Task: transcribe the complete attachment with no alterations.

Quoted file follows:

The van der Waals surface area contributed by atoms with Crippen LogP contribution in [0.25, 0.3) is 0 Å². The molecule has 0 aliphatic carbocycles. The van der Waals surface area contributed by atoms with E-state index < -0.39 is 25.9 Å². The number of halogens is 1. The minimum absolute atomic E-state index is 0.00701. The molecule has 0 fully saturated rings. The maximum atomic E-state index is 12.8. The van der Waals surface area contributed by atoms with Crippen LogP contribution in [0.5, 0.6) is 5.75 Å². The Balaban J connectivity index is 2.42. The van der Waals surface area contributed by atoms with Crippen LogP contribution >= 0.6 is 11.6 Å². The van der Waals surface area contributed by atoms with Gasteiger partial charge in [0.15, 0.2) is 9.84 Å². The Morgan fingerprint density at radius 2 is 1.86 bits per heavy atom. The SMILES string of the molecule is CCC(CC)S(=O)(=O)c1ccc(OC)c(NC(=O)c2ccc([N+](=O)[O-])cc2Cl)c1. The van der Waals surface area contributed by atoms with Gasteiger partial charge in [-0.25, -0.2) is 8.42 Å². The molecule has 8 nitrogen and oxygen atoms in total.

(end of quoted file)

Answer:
The van der Waals surface area contributed by atoms with Crippen LogP contribution in [0.25, 0.3) is 0 Å². The molecule has 0 aliphatic carbocycles. The van der Waals surface area contributed by atoms with E-state index < -0.39 is 25.9 Å². The number of halogens is 1. The minimum absolute atomic E-state index is 0.00701. The molecule has 0 fully saturated rings. The maximum atomic E-state index is 12.8. The van der Waals surface area contributed by atoms with Crippen LogP contribution in [0.5, 0.6) is 5.75 Å². The Balaban J connectivity index is 2.42. The van der Waals surface area contributed by atoms with Crippen LogP contribution >= 0.6 is 11.6 Å². The van der Waals surface area contributed by atoms with Gasteiger partial charge in [0.15, 0.2) is 9.84 Å². The Morgan fingerprint density at radius 2 is 1.86 bits per heavy atom. The SMILES string of the molecule is CCC(CC)S(=O)(=O)c1ccc(OC)c(NC(=O)c2ccc([N+](=O)[O-])cc2Cl)c1. The van der Waals surface area contributed by atoms with Gasteiger partial charge in [-0.25, -0.2) is 8.42 Å². The molecule has 8 nitrogen and oxygen atoms in total.